The Underlying Effects of the Contact Center Crisis
Many of the causes for today’s contact center crisis are sitting in plain sight: empty customer service seats, unpredictable spikes in call volumes, persisting pandemic-related challenges.
For the customer, this leads to understandable frustration. But for the contact center, the costs are innumerable, and they aren’t always obvious.
As leaders in the industry focus on staffing and self-service initiatives in order to overcome workforce shortages, it’s important they also make time to address the long-term effects of recent challenges.
Here are 5 of the hidden costs of the contact center crisis.
According to the national American Customer Satisfaction Index, CSAT continues to decline across all industries and customer service centers. In the fourth quarter of 2021, the national index slipped 0.5% to 73.3 (out of 100). This is the lowest level for the index since 2005.
Contact centers have traditionally been viewed as cost centers, but when they’re unable to perform basic tasks for customers in a timely manner they can do more harm than good. On the flip side of this, contact centers who can quickly pivot their systems to provide automation for tier-1 requests get an instant leg up on their competition. Customers are less likely to cancel, unsubscribe, or tell others about poor customer experiences when they know they can reach a brand immediately, 24/7.
According to ProcedureFlow, “COVID-19 has significantly and possibly permanently altered the way contact centers train their agents.” Over 73% of contact centers say their training protocols will continue to be remote even after the pandemic has settled down.
Conversely, when contact centers use automation to resolve tier-1 requests without agent intervention they allow their agents to focus on training for only the most high-value customer interactions. The longer workforce challenges persist, the more turnover contact centers will experience. Contact Center Automation ensures managers get the most out of their training time, and don’t spend it on inefficient priorities that automation can handle.
These days, when an IVR system repeats to a customer, “We are experiencing unusually high call volumes, all our representatives are busy,” they mean it. But the costs of staffing shortages go beyond just scheduling headaches and customer dissatisfaction.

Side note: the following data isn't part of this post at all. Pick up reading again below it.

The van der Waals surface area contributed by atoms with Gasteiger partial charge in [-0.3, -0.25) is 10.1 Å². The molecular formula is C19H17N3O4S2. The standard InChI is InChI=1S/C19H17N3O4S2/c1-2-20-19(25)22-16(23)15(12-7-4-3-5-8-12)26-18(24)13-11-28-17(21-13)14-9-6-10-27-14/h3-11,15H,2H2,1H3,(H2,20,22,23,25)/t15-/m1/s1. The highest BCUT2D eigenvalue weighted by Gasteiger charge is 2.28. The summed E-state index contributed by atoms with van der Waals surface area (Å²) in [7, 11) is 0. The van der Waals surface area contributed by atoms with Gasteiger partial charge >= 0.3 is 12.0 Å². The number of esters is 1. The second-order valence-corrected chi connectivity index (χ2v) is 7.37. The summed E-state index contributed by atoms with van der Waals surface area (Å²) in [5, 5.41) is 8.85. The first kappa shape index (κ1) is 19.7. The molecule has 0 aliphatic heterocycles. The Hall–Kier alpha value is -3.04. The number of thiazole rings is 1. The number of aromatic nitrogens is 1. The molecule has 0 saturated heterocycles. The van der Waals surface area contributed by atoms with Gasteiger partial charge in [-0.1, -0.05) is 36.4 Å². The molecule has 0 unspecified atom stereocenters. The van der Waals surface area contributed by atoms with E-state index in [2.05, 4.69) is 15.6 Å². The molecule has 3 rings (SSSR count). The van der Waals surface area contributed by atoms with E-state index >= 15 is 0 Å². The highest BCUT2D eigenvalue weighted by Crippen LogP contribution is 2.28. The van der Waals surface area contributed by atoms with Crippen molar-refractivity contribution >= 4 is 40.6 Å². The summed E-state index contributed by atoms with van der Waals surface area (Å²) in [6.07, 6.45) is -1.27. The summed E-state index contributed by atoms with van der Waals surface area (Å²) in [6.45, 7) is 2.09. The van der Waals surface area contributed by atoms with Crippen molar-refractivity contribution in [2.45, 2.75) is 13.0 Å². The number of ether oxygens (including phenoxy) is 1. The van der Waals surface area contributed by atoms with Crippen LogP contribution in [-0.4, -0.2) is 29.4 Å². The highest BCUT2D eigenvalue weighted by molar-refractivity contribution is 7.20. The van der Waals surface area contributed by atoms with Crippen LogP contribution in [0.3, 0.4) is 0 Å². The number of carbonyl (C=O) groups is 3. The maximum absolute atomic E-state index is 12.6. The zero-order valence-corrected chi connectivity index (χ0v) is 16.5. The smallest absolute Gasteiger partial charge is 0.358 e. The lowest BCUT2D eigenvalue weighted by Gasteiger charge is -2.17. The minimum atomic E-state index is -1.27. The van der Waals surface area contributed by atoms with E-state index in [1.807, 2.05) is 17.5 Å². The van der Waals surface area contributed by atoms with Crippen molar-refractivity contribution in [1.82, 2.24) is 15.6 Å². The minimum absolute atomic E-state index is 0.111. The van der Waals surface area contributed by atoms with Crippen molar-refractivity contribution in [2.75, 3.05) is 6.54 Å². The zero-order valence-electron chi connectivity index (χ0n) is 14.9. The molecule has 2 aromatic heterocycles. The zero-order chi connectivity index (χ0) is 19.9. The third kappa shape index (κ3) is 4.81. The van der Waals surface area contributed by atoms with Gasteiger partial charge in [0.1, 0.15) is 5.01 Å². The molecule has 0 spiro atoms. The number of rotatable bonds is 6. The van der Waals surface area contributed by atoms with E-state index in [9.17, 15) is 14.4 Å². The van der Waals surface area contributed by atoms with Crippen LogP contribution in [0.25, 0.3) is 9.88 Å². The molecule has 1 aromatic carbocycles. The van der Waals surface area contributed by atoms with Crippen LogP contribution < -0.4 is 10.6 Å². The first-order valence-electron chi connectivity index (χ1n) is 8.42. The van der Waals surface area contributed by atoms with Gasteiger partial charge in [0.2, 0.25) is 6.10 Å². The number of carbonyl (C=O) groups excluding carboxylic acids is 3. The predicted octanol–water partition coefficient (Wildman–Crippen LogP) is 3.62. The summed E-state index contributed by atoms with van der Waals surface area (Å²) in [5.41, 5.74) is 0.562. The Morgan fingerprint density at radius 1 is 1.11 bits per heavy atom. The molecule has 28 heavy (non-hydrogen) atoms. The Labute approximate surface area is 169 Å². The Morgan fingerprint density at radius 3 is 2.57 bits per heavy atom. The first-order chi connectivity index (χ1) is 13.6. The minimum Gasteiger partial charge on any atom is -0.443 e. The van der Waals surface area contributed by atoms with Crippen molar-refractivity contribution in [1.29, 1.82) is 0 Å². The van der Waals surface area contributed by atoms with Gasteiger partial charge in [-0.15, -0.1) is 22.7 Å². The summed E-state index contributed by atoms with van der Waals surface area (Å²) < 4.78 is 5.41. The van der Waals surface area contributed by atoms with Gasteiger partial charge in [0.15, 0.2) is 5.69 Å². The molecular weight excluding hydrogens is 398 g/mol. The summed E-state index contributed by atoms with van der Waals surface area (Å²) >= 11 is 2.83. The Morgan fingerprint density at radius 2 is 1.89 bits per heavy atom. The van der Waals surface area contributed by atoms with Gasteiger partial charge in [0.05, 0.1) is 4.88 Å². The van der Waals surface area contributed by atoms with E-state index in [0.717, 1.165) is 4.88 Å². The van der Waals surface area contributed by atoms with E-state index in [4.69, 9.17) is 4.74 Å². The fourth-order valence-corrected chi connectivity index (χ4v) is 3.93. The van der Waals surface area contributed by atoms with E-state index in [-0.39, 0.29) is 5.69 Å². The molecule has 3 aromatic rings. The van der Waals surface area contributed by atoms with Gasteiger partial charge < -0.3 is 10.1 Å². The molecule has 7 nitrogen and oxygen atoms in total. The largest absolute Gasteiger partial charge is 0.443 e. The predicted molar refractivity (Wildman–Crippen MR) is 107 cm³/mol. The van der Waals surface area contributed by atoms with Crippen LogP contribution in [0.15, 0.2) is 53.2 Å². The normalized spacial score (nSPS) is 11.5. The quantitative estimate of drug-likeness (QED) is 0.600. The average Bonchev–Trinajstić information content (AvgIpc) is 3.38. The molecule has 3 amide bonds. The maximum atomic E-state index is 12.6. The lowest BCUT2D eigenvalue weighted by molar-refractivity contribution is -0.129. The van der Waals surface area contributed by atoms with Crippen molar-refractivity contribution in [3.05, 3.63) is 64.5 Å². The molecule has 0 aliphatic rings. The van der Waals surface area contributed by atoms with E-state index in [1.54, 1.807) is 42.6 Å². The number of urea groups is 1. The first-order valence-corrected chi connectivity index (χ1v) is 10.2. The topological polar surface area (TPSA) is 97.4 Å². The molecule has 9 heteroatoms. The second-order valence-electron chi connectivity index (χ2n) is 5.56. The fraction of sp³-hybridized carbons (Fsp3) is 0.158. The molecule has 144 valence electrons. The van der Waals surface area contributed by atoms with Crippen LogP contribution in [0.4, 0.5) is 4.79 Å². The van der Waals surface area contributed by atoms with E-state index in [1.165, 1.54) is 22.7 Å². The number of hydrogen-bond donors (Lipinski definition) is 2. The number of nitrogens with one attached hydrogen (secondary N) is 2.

55% of contact centers spend 6-12 weeks training and onboarding new agents. Combined with with an average annual turnover rates of 30-45% in the space, the costs add up quickly. Replacing exiting workers costs one-half to two times the employee’s annual salary. Assuming an average salary of $50,000 that replacement cost translates to between $25,000 and $100,000 per employee.
96% of agents feel acute stress on a weekly basis — and significantly more say they’re stressed multiple times per week. They’re being asked to manage 7.2 more calls per day (and a similar amount in other channels). This is the human cost of the contact center crisis.
Employees in every industry have had to sacrifice work-life balance as remote environments blur the lines between the two priorities. But for contact center agents, the stress is even greater. From a business perspective, it’s hard to expect your agents to provide delightful customer service when they themselves aren’t satisfied.
Companies stuck with legacy technology will end up losing ground to their competitors if they don’t add automation to their roadmaps. Amid the COVID-19 crisis, the global market for AI in contact centers – estimated at $1.1 billion in the year 2020 – is projected to reach a revised size of $3.5 billion by 2026.
By the nature of Contact Center Automation, first-movers will have a significant advantage as the technology accrues data earlier and improves over time. Contact Center Automation will also help organizations alleviate staffing issues, retain more agents, and eliminate wait times as the technology resolves tier-1 issues and allows agents to focus on more engaging customer interactions.